optimization of list comprehensions

Richard A. O'Keefe <>
Sun Mar 12 22:32:42 CET 2006


!valof 3300 - 2907
I wrote:
	> The pattern illustrated for "fun", if it is to be taken seriously as a
	> grep-style pattern, is guaranteed to miss many of the funs in the OTP
	> sources.

Predictably, Mats Cronqvist <>
challenged this:
	"many"? enough to affect the result significantly? example please.
	
m2h -ik -lerl /tmp/ERL | grep -w "fun" | wc -l		=> 3300
fgrep "fun("  /tmp/ERL                 | wc -l		=> 2907

/tmp/ERL is a copy of the R9something OTP sources with comment stripped out.
The "fun(" pattern misses 393 occurrences of the "fun" keyword,
which is nearly 12% of the total.

To me, nearly 400 occurrences may fairly be called "many",
and a 12% error is "significant".  Others may make other judgements.

	> The language has changed.  What *was* 'perfectly fine' Erlang isn't any
	> more.  It's perfectly fine in that it still works, but new code should
	> not be written that way.
	
	   well, i guess i'm a bit more flexible than you in that
	regard.  i think it's ok for people to write C for C++
	compilers, FORTRAN77 for Fortran90 compilers, etc, as long as
	the code works and is readable.
	   of course it would be much *better* if they didn't.
	
It is "perfectly fine" to do something but it would be "much *better*"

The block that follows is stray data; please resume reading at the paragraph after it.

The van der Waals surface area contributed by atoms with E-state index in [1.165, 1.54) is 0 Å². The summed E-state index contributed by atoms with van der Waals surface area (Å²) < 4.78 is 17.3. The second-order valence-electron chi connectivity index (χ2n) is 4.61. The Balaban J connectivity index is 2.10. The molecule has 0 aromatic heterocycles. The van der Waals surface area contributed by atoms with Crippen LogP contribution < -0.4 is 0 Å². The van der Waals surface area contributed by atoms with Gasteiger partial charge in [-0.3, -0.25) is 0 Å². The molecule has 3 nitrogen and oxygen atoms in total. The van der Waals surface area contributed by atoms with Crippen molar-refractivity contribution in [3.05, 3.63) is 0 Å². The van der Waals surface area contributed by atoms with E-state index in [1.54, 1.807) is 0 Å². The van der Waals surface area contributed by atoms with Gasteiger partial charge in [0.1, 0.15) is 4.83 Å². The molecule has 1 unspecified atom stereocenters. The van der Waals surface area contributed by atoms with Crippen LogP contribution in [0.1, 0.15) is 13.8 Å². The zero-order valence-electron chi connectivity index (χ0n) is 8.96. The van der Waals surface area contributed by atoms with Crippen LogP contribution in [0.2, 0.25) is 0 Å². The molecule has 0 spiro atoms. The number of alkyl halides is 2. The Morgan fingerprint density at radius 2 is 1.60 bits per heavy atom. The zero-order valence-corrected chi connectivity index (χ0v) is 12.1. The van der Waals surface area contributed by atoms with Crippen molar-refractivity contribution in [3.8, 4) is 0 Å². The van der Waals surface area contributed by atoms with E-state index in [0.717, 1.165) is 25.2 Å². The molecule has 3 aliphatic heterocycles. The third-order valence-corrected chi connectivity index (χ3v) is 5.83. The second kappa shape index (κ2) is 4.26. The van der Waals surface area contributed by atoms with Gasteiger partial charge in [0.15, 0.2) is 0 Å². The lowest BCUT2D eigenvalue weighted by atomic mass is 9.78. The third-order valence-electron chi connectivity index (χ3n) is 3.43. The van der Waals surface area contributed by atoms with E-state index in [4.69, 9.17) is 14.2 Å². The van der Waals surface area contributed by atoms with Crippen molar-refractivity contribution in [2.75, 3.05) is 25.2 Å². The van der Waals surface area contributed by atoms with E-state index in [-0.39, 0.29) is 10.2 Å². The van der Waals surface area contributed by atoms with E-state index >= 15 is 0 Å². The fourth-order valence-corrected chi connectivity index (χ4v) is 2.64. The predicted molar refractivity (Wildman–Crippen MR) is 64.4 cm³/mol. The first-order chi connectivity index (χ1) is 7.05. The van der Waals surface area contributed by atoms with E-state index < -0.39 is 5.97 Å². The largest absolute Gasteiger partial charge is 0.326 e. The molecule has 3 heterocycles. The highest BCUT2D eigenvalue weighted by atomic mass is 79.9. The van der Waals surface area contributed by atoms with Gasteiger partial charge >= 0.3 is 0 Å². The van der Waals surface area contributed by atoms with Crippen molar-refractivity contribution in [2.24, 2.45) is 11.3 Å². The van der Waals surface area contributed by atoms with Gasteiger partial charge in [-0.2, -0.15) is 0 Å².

if they didn't?  To me that's a contradiction.

By the way, the C++ standard has *PAGES* (I mean *LOTS* of pages) of
incompatibilities between C and C++.  If I want to use C code as part
of a C++ system, I compile it with a C compiler, because a C++ compiler
*must* interpret it in subtly different (and therefore subtly buggy) ways.
Anybody writing C for C++ compilers is not just asking for trouble but
screaming for it like a Siamese cat on heat.

	> In fact, given that we are talking about source code that has been
	> around for a while and not fixed when it wasn't broken, I draw the
	> opposite conclusion to Mats from his own figures.
	
	   this was my conclusion; "one can write well working Erlang code while rarely, 
	if ever, using funs". quite a feat to draw the opposite conclusion from my figures.

No, the conclusion I'm talking about was the one claiming that "industrial"
programmers cannot or will not use funs.  Your evidence shows, on the
contrary, that they can and will once funs are there, reliable, efficient,
and explained to them.

	>     Hypothesis:
	>         The proportion of 'funs' (and list comprehensions) in files
	>         is increasing with time, so that 'industrial programmers'
	>         *are* taking up the new features, they just aren't rewriting
	>         old code for the fun of it.
	
	   this is probably true. of course, it's a non sequitur (or perhaps even a 
	straw man argument?). noone has claimed the opposite, and  no figures that i'm 
	aware of says anything about trends over time.
	
But you *did* claim that "industrial" programmers were staying away from
funs; that's what the whole thread is about!
	



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